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Turner Broadcasting's John Martin


Turner Broadcasting Chairman and CEO John Martin is Re-imagining TV

To Turner Broadcasting Chairman and CEO John Martin, the key to the company’s success has been reimagining TV to better interact with fans in new ways using the latest technologies, as well as insights gleaned from enhanced data gathering capabilities. Turner, a Time Warner company, is a global entertainment and news business that has stayed ahead by creating premium content and delivering exceptional experiences to its engaged viewers, creating the most valuable kind of audience — fans.

As an influential media company, Turner has a portfolio of premium news, entertainment, kids and young adult, and sports programming. Its well-known brands include CNN, ELEAGUE, HLN, TBS, TNT, TCM, truTV, Cartoon Network and Adult Swim, Bleacher Report, Boomerang, iStreamPlanet, Super Deluxe and Turner Sports.

Previously, Martin was chief financial and administrative officer of Time Warner Inc., where he headed finance, accounting, mergers and acquisitions among other areas. Prior to that, in 2008, Martin served as executive vice president and CFO of Time Warner Cable Inc. among other executive roles. He began working at the company in 1993 as a manager of SEC financial reporting and then took over the reins of Turner in 2014. Before joining Time Warner, he was a CPA working as a senior accountant at Ernst and Young LLP in New York.

Martin, 50, has received numerous honors for his leadership including Adweek’s Power List: Top 100 Leaders in Media, Marketing and Tech as well as Variety’s New Power New York List. i3 recently spoke with him about how his media company is embracing technology and Turner’s plans at CES 2018.

How do you define disruption in the media?

Our industry is facing what we call a “race to the center.” Traditional digital and technology players are racing to become more proficient in content creation and delivery, while traditional content companies — like Turner — are racing to become more proficient in using data and technology. Technology has changed consumption habits, which has changed — or blown up — traditional business models for our industry. The result is a paradigm shift toward the need to deliver excellent experiences that create dedicated fans. Producing premium content is what we do best, but now we are making investments in technology and enhancing our ability to gather and apply data to have a bigger impact on how we conduct our business. Given our progress to date, I like our chances in this race very much.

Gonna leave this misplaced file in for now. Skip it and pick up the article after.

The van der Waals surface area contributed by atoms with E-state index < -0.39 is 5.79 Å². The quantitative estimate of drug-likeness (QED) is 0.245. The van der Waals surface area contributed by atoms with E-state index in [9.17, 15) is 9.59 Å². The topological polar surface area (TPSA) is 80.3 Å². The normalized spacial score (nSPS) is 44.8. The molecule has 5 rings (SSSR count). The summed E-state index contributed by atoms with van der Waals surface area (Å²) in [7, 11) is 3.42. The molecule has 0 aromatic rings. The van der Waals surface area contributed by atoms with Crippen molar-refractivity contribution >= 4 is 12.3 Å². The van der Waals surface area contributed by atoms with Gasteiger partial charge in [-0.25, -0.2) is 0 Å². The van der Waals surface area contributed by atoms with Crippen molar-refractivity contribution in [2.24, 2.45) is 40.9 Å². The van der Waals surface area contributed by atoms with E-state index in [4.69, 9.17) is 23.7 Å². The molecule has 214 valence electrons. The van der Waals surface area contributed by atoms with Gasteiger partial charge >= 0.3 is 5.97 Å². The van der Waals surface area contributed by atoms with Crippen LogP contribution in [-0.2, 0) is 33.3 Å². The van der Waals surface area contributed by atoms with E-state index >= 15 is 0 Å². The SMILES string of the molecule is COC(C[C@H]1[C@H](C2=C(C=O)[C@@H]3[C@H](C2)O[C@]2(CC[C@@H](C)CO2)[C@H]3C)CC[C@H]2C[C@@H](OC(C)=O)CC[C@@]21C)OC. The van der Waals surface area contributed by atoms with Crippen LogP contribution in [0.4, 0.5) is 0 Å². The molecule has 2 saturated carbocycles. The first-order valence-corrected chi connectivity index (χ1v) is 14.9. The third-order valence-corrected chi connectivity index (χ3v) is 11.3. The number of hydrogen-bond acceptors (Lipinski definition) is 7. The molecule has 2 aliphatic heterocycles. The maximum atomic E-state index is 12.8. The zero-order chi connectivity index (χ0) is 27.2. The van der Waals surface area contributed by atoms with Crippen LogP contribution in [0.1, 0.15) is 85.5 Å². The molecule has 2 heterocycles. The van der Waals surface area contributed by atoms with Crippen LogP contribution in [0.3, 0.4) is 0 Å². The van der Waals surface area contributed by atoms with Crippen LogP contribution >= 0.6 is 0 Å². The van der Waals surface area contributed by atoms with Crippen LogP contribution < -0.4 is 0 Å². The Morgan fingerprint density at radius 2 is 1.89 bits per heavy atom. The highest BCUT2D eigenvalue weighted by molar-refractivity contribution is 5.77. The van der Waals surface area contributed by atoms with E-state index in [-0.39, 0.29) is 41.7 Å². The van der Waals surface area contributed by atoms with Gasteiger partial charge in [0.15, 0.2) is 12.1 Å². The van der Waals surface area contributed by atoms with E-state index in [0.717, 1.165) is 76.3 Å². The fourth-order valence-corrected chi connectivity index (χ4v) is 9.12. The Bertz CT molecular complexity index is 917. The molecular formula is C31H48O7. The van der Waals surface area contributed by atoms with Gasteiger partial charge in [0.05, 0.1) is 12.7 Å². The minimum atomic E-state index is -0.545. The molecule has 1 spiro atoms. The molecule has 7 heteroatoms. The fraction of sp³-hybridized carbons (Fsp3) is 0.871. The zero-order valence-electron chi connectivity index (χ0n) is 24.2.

You have been transforming Turner from an ad-supported basic cable network company to a fan engagement company with technology as the hub. How does your CES strategy help that transformation?

Traditionally, CES was a sales opportunity for us. Only recently did we pivot our CES strategy toward highlighting our brands, talent, industry expertise and technology efforts. An example of that is Turner Sports leading the Sports Business Innovation effort at CES. This year, among many other things, we will be showcasing the efforts behind our technological transformation. As we continue to enhance and advance our global technology operations, partner relationships, and strategic technology investments, we want to make the world aware of the strength of our overall in-house technical capabilities.

As Turner becomes a technology company and brings a new innovative market to fans, how will the merger with AT&T and access to their 130 million subscribers help that reach?

While Turner will never be considered a pure technology company, we will always continue to enhance our in-house technology, innovation and data efforts. To that end, joining forces with AT&T provides an incredible landscape for us to work collaboratively to try to innovate together, create new products and more value for fans, distributors, content creators and advertisers. The combined company will allow our complementary strengths to lead the next wave of innovation in our industries and help us reach our tech goals much faster than we could have on our own.

Artificial intelligence, augmented reality and virtual reality are three huge opportunities to use technology to transform how media is consumed. How does Turner support these mediums?